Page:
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Supply Chain

How global companies mitigate supply chain disruptions

In the US, the Biden administration is unveiling its global trade strategy. In Europe, Brexit’s impact on corporate supply chains continues to unfold. In Asia and around the world, authorities are negotiating new free trade agreements. For trade and customs specialists at multinational companies, today’s disruptions follow unprecedented challenges spawned by the US-China trade war and pandemic-driven supply chain breakdowns. Nimble, agile operations and sophisticated global trade management software are essential for companies to avoid the pitfalls and identify opportunities in this fast-changing environment.

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Tax & Tech Talks: How tech tools help mitigate supply chain disruption

Tax & Tech Talks: How tech tools help mitigate supply chain disruption

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Global trade experts from Ernst & Young and Thomson Reuters addressed corporate strategies for managing disruption in a new episode of the Tax & Tech Talks podcast titled How Tech Tools help Mitigate Supply Chain Disruption. The discussion features Suzanne Offerman, senior proposition manager for ONESOURCE Global Trade at Thomson Reuters, and Lynlee Brown, a partner in Ernst & Young LLP’s global trade practice. Brown co-authored a chapter on US trade policy in the 2020 book Global Trade and Customs: A Practical Comparison of Major Jurisdictions.

Here are a few takeaways from the podcast:

  • Section 301 Tariff Actions: The US Section 301-Tariff Actions and Exclusions process is the most recognizable source of supply chain disruption in recent years, Brown said. These include punitive tariffs on Chinese products, tariffs placed on EU and US products under a dispute over large civil aircraft production, and retaliatory actions related to digital services taxation.
  • Companies are assessing the Biden administration’s trade priorities: “With a new administration and a new US trade representative, companies are very eager to understand this new field of play,” Brown said. “We’re evaluating, assessing and, to a certain extent, determining what is tenable, what is palatable, from a trade policy perspective.” The Biden administration’s agenda is likely to be more global and focused on multilateral trade deals than the previous administration, but it’s too soon to say precisely what policies and agreements it will pursue, the timing of changes, or how specific industries will be impacted.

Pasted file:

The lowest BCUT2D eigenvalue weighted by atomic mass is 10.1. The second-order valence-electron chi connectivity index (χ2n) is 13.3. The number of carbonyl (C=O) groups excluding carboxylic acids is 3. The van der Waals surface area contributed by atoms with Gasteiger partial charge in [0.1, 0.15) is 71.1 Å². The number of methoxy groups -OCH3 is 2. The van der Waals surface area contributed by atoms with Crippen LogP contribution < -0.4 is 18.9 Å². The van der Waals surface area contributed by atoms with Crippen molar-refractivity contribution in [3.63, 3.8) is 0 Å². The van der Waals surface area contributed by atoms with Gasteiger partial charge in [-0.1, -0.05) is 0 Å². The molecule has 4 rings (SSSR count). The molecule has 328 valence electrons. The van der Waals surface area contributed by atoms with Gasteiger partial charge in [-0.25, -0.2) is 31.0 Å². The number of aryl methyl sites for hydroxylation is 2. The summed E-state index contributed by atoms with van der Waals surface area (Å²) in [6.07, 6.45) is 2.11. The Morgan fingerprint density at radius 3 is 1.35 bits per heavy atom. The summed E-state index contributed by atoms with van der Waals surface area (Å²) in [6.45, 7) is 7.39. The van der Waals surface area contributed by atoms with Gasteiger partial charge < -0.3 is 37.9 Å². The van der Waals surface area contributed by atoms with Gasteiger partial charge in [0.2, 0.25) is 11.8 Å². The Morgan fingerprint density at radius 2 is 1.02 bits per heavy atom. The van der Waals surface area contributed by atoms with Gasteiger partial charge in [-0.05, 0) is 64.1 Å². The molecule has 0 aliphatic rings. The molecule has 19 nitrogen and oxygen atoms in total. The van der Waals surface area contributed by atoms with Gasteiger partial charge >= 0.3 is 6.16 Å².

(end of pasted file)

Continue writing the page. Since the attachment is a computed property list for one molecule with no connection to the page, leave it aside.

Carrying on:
• Biden is disrupting the semiconductor industry: A recent White House executive order addresses tax credits and research and development policies for semiconductors and lithium batteries—and suggests that Biden wants to reduce the US semiconductor industry’s dependence on foreign suppliers, Brown said. This move, coupled with a tightening of exports to China, could have the unintended consequence of making it difficult to sell and export semiconductors to the Chinese market. “This is a long way off, but it helps to illustrate the interconnectivity of global supply chains, global markets, trade policy, and business realities,” she said.
  • The global trade ecosystem continues to evolve: Multinational enterprises (MNEs) in Europe continue to face post-Brexit supply chain disruption, Offerman and Brown noted, while free trade agreements proliferate—creating opportunities and operational challenges for companies. One example: the Regional Comprehensive Economic Partnership, ratified in November, will have a significant impact on business operations and supply chains in the Asia-Pacific nations of Australia, Brunei, Cambodia, China, Indonesia, Japan, Laos, Malaysia, Myanmar, New Zealand, the Philippines, Singapore, South Korea, Thailand, and Vietnam.
  • Companies rely on global trade management software to navigate change

During the podcast, Offerman and Brown discussed global trade strategies companies deploy to stay ahead of change and respond to disruption—and how they depend on the underlying technology that provides reliable data analysis and business intelligence.

“When we chat with companies,” Brown noted, “solutions, recommendations, and analysis are almost always couched in terms of ‘people-process-technology.’ Technology is critical to any compliance or optimization/mitigation plan. Without technology to provide accurate, trusted data, how do companies rely on their free trade agreement benefits?  How do they accurately forecast the impact of the tariffs on leadership?”

Corporate trade compliance teams that were most successful in managing the supply chain challenges of the pandemic and punitive tariffs enacted during the Trump administration shared the ability to accurately quantify risk, Brown said. This enabled them to tell senior executives, for example, how much a proposed tariff would cost the company, how the company should respond, and how much funding was required to execute the plan. “That story laid the foundation for their next actions,” she said.

Those actions could involve customs classifications, customs valuation, shifting to a preferential country of origin, or implementing a duty-saving program, Brown and Offerman explained.

“When the punitive tariffs began (during the Trump administration), there was a clear line in the sand between those companies who could scenario-plan and those who could not,” Brown said. “Those who could all had one thing in common—reliable data produced by enhanced technology. It was, and continues to be, absolutely mission-critical.”

 

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